Wednesday, August 1, 2007

Protected Areas Management

Well, after two weeks of TECH training, I now have a better idea of what being a PAM volunteer actually means. So, here is an idea of what I am going to be doing for the next two years of my life!

Us “PAMers” will be working to care for the Protected Areas of Honduras, which are basically equivalent to National Parks in the United States. No one is allowed to live or do anything in these Protected Areas (except hike). However, some of the areas that have been declared as protected include some small communities living on the outskirts. This area is called the buffer zone, the border of land 2 km or wider that surrounds the Protected Area “nucleus” (although technically it’s all Protected Area).

Since the government just can’t tell these people to pack up and move out, us volunteers go in to help people learn how to live more sustainably. Some projects we may be working on may be trash management, sanitation (of water and hygiene), and conservation. Also, many of the people who live here have crops or live on a farm. So we have been learning a lot about sustainable agricultural practices and income generation. (We actually got to go to a farm the other day but I will write about that later).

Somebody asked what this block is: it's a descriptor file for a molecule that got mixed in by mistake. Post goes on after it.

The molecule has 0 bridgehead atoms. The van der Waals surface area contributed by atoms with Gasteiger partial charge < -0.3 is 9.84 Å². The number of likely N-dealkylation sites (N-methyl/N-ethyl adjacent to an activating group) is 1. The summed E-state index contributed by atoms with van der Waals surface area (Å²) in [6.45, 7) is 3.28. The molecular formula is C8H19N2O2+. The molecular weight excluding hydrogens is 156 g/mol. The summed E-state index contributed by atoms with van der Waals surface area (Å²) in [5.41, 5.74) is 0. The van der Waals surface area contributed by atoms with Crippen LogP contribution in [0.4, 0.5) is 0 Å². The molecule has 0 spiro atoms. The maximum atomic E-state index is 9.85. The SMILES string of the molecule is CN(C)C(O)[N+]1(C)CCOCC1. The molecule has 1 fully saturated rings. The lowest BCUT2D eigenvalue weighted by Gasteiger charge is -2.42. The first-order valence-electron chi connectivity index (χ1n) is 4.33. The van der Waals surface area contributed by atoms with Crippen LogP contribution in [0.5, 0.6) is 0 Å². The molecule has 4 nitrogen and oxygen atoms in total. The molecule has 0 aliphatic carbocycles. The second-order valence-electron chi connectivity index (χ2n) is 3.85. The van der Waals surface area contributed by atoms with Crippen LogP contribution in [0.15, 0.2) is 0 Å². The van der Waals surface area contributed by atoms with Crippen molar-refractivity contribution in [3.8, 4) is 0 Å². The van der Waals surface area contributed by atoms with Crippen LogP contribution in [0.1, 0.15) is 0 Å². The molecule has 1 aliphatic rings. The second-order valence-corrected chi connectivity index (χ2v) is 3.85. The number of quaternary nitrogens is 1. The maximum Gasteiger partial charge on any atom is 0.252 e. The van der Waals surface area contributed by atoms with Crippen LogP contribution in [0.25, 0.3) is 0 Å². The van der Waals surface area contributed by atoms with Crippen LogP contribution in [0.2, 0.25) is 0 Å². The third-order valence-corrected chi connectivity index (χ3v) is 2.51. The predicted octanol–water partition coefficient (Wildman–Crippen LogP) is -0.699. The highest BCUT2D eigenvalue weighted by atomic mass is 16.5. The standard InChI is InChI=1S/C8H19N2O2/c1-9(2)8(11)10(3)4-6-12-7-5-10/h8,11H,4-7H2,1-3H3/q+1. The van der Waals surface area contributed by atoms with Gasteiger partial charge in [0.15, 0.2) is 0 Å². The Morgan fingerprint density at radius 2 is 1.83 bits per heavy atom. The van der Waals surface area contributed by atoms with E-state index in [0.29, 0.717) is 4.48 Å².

From making butterfly nets to A-frames, a lot of the skills we are learning during training have been very simple, fun,and very useful. Last week, we had a current volunteer come and teach us how to make colorful purses and bracelets out of churro (chip or snack) bags, which are found all over the streets. In this volunteer’s site, a woman has actually started selling a whole bunch of jewelry, bags, and wallets made out of the churro bags, generating her own income. Also, we learned how to make goggles and a mask out of pepsi bottles which we can teach to farmers who often use very dangerous pesticides and fungicides without any protection.

Now that I am getting more in-depth training, I have come to realize how perfect the PAM project is for me. I feel like my timing with my application to the Peace Corps and the start of the whole process and everything couldn’t have been more right on. I am becoming more fluent in Spanish as well as learning skills that will allow me to teach communities how they can help themselves to live more in harmony with their land and protect the natural beauty that surrounds them. I’m glad that I have been assigned to a project that I am very passionate about and I am sure that everything I have learned and will learn here will be skills for life. (Even learning how to use a machete! Which actually has been one of the highlights so far.)

1 comment:

Mom said...

Hi Court,
Wow! YOu really are assimilating into the culture; I'm glad you are feeling even more positive and avoiding the temptation of scratching bug bites.
How was your bus/taxi/bus/taxi/bus ride to the farm site today? I hope it's a great learning experience and you enjoy. It's wonderful that PAM is right up your alley; very exciting. I love you, Mom